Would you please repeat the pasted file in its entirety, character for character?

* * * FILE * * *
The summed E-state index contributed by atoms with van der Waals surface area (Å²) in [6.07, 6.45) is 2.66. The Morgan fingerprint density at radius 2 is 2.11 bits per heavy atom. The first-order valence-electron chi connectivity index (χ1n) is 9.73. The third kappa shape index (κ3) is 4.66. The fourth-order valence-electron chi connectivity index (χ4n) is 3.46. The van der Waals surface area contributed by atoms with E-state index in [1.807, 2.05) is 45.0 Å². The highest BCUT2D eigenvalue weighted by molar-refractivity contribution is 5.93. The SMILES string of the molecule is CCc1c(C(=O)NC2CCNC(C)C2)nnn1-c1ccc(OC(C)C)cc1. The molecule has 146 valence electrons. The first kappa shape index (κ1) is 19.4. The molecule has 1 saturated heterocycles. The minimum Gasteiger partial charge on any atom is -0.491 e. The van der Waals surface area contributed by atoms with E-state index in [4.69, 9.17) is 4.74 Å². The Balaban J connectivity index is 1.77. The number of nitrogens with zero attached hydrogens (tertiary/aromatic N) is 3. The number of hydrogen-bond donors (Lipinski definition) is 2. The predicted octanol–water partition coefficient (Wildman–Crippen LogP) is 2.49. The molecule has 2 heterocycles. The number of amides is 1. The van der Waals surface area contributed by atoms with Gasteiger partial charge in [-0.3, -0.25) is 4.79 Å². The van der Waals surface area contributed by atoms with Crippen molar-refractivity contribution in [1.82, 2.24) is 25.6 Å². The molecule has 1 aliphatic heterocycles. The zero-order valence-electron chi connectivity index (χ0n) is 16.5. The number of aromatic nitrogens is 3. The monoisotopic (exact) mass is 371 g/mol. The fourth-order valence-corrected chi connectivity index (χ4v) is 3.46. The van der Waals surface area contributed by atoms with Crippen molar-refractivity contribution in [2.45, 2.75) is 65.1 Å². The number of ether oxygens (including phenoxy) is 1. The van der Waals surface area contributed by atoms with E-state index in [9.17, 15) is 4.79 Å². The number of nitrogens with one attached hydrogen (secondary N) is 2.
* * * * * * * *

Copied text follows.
The summed E-state index contributed by atoms with van der Waals surface area (Å²) in [6.07, 6.45) is 2.66. The Morgan fingerprint density at radius 2 is 2.11 bits per heavy atom. The first-order valence-electron chi connectivity index (χ1n) is 9.73. The third kappa shape index (κ3) is 4.66. The fourth-order valence-electron chi connectivity index (χ4n) is 3.46. The van der Waals surface area contributed by atoms with E-state index in [1.807, 2.05) is 45.0 Å². The highest BCUT2D eigenvalue weighted by molar-refractivity contribution is 5.93. The SMILES string of the molecule is CCc1c(C(=O)NC2CCNC(C)C2)nnn1-c1ccc(OC(C)C)cc1. The molecule has 146 valence electrons. The first kappa shape index (κ1) is 19.4. The molecule has 1 saturated heterocycles. The minimum Gasteiger partial charge on any atom is -0.491 e. The van der Waals surface area contributed by atoms with E-state index in [4.69, 9.17) is 4.74 Å². The Balaban J connectivity index is 1.77. The number of nitrogens with zero attached hydrogens (tertiary/aromatic N) is 3. The number of hydrogen-bond donors (Lipinski definition) is 2. The predicted octanol–water partition coefficient (Wildman–Crippen LogP) is 2.49. The molecule has 2 heterocycles. The number of amides is 1. The van der Waals surface area contributed by atoms with Gasteiger partial charge in [-0.3, -0.25) is 4.79 Å². The van der Waals surface area contributed by atoms with Crippen molar-refractivity contribution in [1.82, 2.24) is 25.6 Å². The molecule has 1 aliphatic heterocycles. The zero-order valence-electron chi connectivity index (χ0n) is 16.5. The number of aromatic nitrogens is 3. The monoisotopic (exact) mass is 371 g/mol. The fourth-order valence-corrected chi connectivity index (χ4v) is 3.46. The van der Waals surface area contributed by atoms with Crippen molar-refractivity contribution in [2.45, 2.75) is 65.1 Å². The number of ether oxygens (including phenoxy) is 1. The van der Waals surface area contributed by atoms with E-state index in [9.17, 15) is 4.79 Å². The number of nitrogens with one attached hydrogen (secondary N) is 2.